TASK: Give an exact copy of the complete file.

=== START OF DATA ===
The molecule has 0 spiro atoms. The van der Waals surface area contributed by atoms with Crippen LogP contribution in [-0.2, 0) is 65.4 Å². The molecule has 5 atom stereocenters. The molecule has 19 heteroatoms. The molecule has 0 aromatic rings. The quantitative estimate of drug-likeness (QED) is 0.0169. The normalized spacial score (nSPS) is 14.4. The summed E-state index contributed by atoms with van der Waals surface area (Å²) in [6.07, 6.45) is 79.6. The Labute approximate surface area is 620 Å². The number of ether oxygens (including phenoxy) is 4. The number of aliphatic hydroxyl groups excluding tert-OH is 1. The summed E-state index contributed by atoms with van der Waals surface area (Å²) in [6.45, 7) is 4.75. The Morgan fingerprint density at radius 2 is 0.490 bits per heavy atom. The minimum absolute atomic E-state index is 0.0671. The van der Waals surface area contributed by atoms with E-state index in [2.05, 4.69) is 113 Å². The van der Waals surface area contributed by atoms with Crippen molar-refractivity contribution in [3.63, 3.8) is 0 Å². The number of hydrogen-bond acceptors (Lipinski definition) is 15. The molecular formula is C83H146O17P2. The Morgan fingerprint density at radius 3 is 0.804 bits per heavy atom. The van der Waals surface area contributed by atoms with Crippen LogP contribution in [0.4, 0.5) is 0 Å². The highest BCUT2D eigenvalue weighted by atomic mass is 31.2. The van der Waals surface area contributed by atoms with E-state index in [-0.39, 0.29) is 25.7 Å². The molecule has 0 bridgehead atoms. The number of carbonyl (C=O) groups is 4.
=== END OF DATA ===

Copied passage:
The molecule has 0 spiro atoms. The van der Waals surface area contributed by atoms with Crippen LogP contribution in [-0.2, 0) is 65.4 Å². The molecule has 5 atom stereocenters. The molecule has 19 heteroatoms. The molecule has 0 aromatic rings. The quantitative estimate of drug-likeness (QED) is 0.0169. The normalized spacial score (nSPS) is 14.4. The summed E-state index contributed by atoms with van der Waals surface area (Å²) in [6.07, 6.45) is 79.6. The Labute approximate surface area is 620 Å². The number of ether oxygens (including phenoxy) is 4. The number of aliphatic hydroxyl groups excluding tert-OH is 1. The summed E-state index contributed by atoms with van der Waals surface area (Å²) in [6.45, 7) is 4.75. The Morgan fingerprint density at radius 2 is 0.490 bits per heavy atom. The minimum absolute atomic E-state index is 0.0671. The van der Waals surface area contributed by atoms with E-state index in [2.05, 4.69) is 113 Å². The van der Waals surface area contributed by atoms with Crippen molar-refractivity contribution in [3.63, 3.8) is 0 Å². The number of hydrogen-bond acceptors (Lipinski definition) is 15. The molecular formula is C83H146O17P2. The Morgan fingerprint density at radius 3 is 0.804 bits per heavy atom. The van der Waals surface area contributed by atoms with Crippen LogP contribution in [0.4, 0.5) is 0 Å². The highest BCUT2D eigenvalue weighted by atomic mass is 31.2. The van der Waals surface area contributed by atoms with E-state index in [-0.39, 0.29) is 25.7 Å². The molecule has 0 bridgehead atoms. The number of carbonyl (C=O) groups is 4.